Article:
Tractor Supply Company’s Neighbor’s Club loyalty program is exceeding the retailer’s expectations. Editorial credit: Jonathan Weiss / Shutterstock.com
Tractor Supply Company tallied another record quarter, bolstered by the success of its burgeoning loyalty program and digital and store investments.
And as retailers barrel into the holiday season, the company remains optimistic about its ability to meet consumer demand despite myriad supply chain challenges.
As some pandemic-prompted consumer behavior changes settle into more permanence, the lifestyle retailer expects to be well positioned to capitalize on such sticky shifts as increased pet ownership and “rural revitalization.” It’s also gaining share in nearly every category of its business, Hal Lawton said in a call with investors.
The company reported net sales of $3.02 billion in the third quarter, a year-over-year increase of 15.8%. Comp-store sales grew 13.1% vs. the prior year, marking its sixth consecutive quarter of double-digit comp-store sales growth.
Tractor Supply also recorded double-digit e-commerce increases of more than 40%, and its mobile app has racked up more than 2 million downloads in less than a year to represent more than 10% of its e-commerce sales.
The retailer’s Neighbor’s Club loyalty program, relaunched earlier this year, is exceeding expectations, Lawton said, and now counts more than 22 million members in its ranks. Other impressive figures as a result of the program include:
Members account for nearly 70% of Tractor Supply Company’s sales.
Year-of-year sales from members grew more than 20%.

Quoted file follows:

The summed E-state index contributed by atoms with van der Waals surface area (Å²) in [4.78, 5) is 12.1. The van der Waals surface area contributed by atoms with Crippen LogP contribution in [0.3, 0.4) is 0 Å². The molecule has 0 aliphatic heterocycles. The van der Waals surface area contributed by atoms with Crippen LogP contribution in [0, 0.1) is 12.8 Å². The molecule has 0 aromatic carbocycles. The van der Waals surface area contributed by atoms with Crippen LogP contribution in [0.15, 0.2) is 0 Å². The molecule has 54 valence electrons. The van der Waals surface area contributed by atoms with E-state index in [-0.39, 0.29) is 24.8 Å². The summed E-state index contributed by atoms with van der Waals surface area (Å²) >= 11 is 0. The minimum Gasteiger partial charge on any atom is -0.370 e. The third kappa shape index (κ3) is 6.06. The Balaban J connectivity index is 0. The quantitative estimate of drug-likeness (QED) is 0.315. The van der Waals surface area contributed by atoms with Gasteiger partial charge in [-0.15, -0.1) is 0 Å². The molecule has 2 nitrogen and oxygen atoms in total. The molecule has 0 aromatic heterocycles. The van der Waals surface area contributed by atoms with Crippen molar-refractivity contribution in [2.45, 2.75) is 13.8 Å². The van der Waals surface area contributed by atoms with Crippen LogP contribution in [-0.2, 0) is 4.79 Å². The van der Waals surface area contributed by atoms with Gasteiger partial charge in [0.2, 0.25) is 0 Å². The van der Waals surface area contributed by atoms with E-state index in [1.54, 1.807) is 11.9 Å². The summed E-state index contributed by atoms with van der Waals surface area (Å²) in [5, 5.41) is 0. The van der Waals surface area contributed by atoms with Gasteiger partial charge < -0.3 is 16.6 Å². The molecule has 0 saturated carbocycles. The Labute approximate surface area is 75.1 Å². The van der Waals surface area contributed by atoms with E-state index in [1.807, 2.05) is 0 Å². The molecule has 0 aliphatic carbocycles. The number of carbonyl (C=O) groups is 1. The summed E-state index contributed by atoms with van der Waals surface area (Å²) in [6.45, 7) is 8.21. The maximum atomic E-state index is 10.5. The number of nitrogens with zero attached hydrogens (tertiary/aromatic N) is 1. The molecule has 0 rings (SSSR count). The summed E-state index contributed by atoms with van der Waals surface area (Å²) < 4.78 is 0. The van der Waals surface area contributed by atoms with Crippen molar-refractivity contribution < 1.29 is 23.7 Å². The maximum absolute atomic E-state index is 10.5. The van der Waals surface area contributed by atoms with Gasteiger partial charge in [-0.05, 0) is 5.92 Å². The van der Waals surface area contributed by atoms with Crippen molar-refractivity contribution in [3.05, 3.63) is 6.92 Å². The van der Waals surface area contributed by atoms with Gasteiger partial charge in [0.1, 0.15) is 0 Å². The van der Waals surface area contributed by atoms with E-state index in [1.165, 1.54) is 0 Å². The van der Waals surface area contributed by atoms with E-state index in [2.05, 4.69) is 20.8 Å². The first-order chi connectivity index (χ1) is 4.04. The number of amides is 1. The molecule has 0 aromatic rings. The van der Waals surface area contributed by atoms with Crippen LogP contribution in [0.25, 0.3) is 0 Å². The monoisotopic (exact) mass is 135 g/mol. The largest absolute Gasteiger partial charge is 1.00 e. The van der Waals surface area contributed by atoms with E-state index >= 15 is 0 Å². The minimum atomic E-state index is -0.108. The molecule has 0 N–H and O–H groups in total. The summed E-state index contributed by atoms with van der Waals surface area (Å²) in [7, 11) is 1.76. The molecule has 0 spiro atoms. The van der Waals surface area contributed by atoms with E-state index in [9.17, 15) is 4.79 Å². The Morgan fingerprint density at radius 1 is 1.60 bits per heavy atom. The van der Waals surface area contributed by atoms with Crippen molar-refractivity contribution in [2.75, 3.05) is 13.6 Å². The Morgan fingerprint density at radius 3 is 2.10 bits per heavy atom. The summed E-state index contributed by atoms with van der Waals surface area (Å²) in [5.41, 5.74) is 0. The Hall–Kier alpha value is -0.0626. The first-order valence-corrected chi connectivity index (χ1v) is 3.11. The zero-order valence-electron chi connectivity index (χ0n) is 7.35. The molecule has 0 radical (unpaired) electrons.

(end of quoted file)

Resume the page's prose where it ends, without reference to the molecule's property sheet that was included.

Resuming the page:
Members spend more than about three times the rate of non-members.
Retention rates have exceeded 95% for high-value customers.
“These strong results demonstrate that the changes to Neighbor's Club continue to gain traction with our customers,” Lawton said.
The company, which operates more than 2,000 Tractor Supply and Petsense stores in 49 states, is on track to have 15% of its total store base remodeled by the end of the year as part of its Project Fusion program. It’s halved the amount of time required to complete remodels since the beginning of the year, with the new stores featuring better organization, improved merchandise selection, and easier-to-navigate layouts.
With its Side Lot transformation program, meanwhile, the company expects to have 150 of the new spaces complete by the end of the year. The areas are providing Tractor Supply with more space to offer a wider product range, as well as expand its buy-online-pickup-in-store (BOPIS) capabilities for drive-thru pickup.
Tractor Supply is seeing incredibly high levels of drive-thru behavior from customers, according to Lawton, with some stores seeing up to 75% of BOPIS as drive-thru. The extra convenience factor is in turn driving repeat behavior.
As with Project Fusion, the company has reduced the Side Lot project timeline by about 50%.
“Post the disruption period, we're seeing [a comp] lift of low single digits for Fusion remodels and mid-single digits for combo stores which have both Fusion and Side Lot remodels,” said Lawton. “We expect continued improvements in these results as the stores normalize, and are forecasting year-one lift of mid-single digits for Fusion and high-single digits for combo stores, which is on track for the expectations we had as we began these projects.”
As with many retailers, Tractor Supply is navigating various supply chain issues and commodity inflation-driven price increases. Kurt Barton, executive VP, CFO and treasurer, noted that costs remain elevated across imports, domestic freight commodities and labor wages, and the retailer has raised prices in some areas to offset this pressure.
As for how it’s positioned for the holiday season in terms of supply, the retailer remains satisfied with where it finds itself, said Seth Estep, executive VP and chief merchandising officer. “We feel really good where we are heading into the holiday season as products flowing in.”
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